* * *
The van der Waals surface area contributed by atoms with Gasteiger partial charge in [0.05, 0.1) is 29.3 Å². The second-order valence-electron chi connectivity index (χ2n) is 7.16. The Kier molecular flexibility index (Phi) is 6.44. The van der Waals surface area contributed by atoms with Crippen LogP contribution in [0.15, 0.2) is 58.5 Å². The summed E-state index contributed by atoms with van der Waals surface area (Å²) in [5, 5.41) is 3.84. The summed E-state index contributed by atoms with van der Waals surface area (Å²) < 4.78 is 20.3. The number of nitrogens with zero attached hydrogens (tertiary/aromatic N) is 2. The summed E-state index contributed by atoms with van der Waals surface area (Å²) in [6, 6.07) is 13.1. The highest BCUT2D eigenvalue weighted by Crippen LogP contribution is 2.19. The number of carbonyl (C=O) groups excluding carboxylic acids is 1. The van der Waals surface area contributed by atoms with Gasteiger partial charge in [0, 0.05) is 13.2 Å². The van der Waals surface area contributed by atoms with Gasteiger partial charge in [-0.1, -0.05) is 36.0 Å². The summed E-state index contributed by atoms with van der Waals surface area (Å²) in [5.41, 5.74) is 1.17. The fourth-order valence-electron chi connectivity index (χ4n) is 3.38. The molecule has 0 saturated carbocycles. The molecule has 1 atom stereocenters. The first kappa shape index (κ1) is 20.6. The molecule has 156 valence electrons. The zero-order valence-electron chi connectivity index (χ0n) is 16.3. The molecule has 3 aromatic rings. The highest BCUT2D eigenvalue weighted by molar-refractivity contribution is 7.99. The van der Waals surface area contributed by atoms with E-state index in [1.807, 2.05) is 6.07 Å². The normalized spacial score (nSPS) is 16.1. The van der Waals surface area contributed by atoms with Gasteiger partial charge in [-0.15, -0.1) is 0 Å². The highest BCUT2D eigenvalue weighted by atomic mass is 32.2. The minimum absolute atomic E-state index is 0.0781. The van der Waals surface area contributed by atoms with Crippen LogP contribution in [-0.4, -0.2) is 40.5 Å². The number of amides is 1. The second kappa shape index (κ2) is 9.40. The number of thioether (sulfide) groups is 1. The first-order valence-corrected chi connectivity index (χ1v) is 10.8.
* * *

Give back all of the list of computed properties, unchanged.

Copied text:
The van der Waals surface area contributed by atoms with Gasteiger partial charge in [0.05, 0.1) is 29.3 Å². The second-order valence-electron chi connectivity index (χ2n) is 7.16. The Kier molecular flexibility index (Phi) is 6.44. The van der Waals surface area contributed by atoms with Crippen LogP contribution in [0.15, 0.2) is 58.5 Å². The summed E-state index contributed by atoms with van der Waals surface area (Å²) in [5, 5.41) is 3.84. The summed E-state index contributed by atoms with van der Waals surface area (Å²) < 4.78 is 20.3. The number of nitrogens with zero attached hydrogens (tertiary/aromatic N) is 2. The summed E-state index contributed by atoms with van der Waals surface area (Å²) in [6, 6.07) is 13.1. The highest BCUT2D eigenvalue weighted by Crippen LogP contribution is 2.19. The number of carbonyl (C=O) groups excluding carboxylic acids is 1. The van der Waals surface area contributed by atoms with Gasteiger partial charge in [0, 0.05) is 13.2 Å². The van der Waals surface area contributed by atoms with Gasteiger partial charge in [-0.1, -0.05) is 36.0 Å². The summed E-state index contributed by atoms with van der Waals surface area (Å²) in [5.41, 5.74) is 1.17. The fourth-order valence-electron chi connectivity index (χ4n) is 3.38. The molecule has 0 saturated carbocycles. The molecule has 1 atom stereocenters. The first kappa shape index (κ1) is 20.6. The molecule has 156 valence electrons. The zero-order valence-electron chi connectivity index (χ0n) is 16.3. The molecule has 3 aromatic rings. The highest BCUT2D eigenvalue weighted by molar-refractivity contribution is 7.99. The van der Waals surface area contributed by atoms with E-state index in [1.807, 2.05) is 6.07 Å². The normalized spacial score (nSPS) is 16.1. The van der Waals surface area contributed by atoms with Gasteiger partial charge in [-0.15, -0.1) is 0 Å². The highest BCUT2D eigenvalue weighted by atomic mass is 32.2. The minimum absolute atomic E-state index is 0.0781. The van der Waals surface area contributed by atoms with Crippen LogP contribution in [-0.4, -0.2) is 40.5 Å². The number of amides is 1. The second kappa shape index (κ2) is 9.40. The number of thioether (sulfide) groups is 1. The first-order valence-corrected chi connectivity index (χ1v) is 10.8.